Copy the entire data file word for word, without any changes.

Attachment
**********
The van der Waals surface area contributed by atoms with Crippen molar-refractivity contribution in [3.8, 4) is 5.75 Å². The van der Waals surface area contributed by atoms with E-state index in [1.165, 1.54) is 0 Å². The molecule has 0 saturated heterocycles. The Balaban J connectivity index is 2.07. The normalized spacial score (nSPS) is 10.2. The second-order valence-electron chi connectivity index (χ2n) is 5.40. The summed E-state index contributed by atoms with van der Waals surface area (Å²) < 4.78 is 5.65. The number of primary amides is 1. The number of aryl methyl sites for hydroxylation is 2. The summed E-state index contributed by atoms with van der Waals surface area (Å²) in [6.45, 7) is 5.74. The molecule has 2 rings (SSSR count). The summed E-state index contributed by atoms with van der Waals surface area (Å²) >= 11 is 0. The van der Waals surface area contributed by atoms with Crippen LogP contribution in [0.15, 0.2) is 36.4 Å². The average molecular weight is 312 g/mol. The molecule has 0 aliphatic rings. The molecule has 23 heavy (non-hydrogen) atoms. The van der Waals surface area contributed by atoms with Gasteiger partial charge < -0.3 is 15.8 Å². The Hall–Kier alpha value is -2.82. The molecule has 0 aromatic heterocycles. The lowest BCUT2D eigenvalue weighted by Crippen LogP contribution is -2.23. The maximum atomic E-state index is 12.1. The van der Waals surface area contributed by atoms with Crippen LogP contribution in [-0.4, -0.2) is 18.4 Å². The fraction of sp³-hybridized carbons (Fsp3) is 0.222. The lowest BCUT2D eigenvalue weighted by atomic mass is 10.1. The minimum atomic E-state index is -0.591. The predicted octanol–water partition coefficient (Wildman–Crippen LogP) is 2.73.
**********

The van der Waals surface area contributed by atoms with Crippen molar-refractivity contribution in [3.8, 4) is 5.75 Å². The van der Waals surface area contributed by atoms with E-state index in [1.165, 1.54) is 0 Å². The molecule has 0 saturated heterocycles. The Balaban J connectivity index is 2.07. The normalized spacial score (nSPS) is 10.2. The second-order valence-electron chi connectivity index (χ2n) is 5.40. The summed E-state index contributed by atoms with van der Waals surface area (Å²) < 4.78 is 5.65. The number of primary amides is 1. The number of aryl methyl sites for hydroxylation is 2. The summed E-state index contributed by atoms with van der Waals surface area (Å²) in [6.45, 7) is 5.74. The molecule has 2 rings (SSSR count). The summed E-state index contributed by atoms with van der Waals surface area (Å²) >= 11 is 0. The van der Waals surface area contributed by atoms with Crippen LogP contribution in [0.15, 0.2) is 36.4 Å². The average molecular weight is 312 g/mol. The molecule has 0 aliphatic rings. The molecule has 23 heavy (non-hydrogen) atoms. The van der Waals surface area contributed by atoms with Gasteiger partial charge < -0.3 is 15.8 Å². The Hall–Kier alpha value is -2.82. The molecule has 0 aromatic heterocycles. The lowest BCUT2D eigenvalue weighted by Crippen LogP contribution is -2.23. The maximum atomic E-state index is 12.1. The van der Waals surface area contributed by atoms with Crippen LogP contribution in [-0.4, -0.2) is 18.4 Å². The fraction of sp³-hybridized carbons (Fsp3) is 0.222. The lowest BCUT2D eigenvalue weighted by atomic mass is 10.1. The minimum atomic E-state index is -0.591. The predicted octanol–water partition coefficient (Wildman–Crippen LogP) is 2.73.